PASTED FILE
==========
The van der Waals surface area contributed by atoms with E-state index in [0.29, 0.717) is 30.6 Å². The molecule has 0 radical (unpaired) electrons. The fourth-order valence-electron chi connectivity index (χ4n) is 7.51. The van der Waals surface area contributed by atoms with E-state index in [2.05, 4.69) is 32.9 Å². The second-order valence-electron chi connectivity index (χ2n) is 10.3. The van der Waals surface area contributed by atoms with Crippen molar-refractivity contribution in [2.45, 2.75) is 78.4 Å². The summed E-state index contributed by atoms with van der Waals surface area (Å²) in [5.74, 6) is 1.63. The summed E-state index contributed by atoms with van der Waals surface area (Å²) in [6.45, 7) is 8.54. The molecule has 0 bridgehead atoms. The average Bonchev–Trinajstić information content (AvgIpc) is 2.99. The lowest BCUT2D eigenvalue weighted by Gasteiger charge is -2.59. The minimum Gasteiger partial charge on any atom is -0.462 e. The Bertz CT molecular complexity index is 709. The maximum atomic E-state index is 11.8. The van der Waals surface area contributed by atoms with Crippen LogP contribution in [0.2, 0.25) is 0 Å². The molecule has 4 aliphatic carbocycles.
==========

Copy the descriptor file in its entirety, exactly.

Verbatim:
The van der Waals surface area contributed by atoms with E-state index in [0.29, 0.717) is 30.6 Å². The molecule has 0 radical (unpaired) electrons. The fourth-order valence-electron chi connectivity index (χ4n) is 7.51. The van der Waals surface area contributed by atoms with E-state index in [2.05, 4.69) is 32.9 Å². The second-order valence-electron chi connectivity index (χ2n) is 10.3. The van der Waals surface area contributed by atoms with Crippen molar-refractivity contribution in [2.45, 2.75) is 78.4 Å². The summed E-state index contributed by atoms with van der Waals surface area (Å²) in [5.74, 6) is 1.63. The summed E-state index contributed by atoms with van der Waals surface area (Å²) in [6.45, 7) is 8.54. The molecule has 0 bridgehead atoms. The average Bonchev–Trinajstić information content (AvgIpc) is 2.99. The lowest BCUT2D eigenvalue weighted by Gasteiger charge is -2.59. The minimum Gasteiger partial charge on any atom is -0.462 e. The Bertz CT molecular complexity index is 709. The maximum atomic E-state index is 11.8. The van der Waals surface area contributed by atoms with Crippen LogP contribution in [0.2, 0.25) is 0 Å². The molecule has 4 aliphatic carbocycles.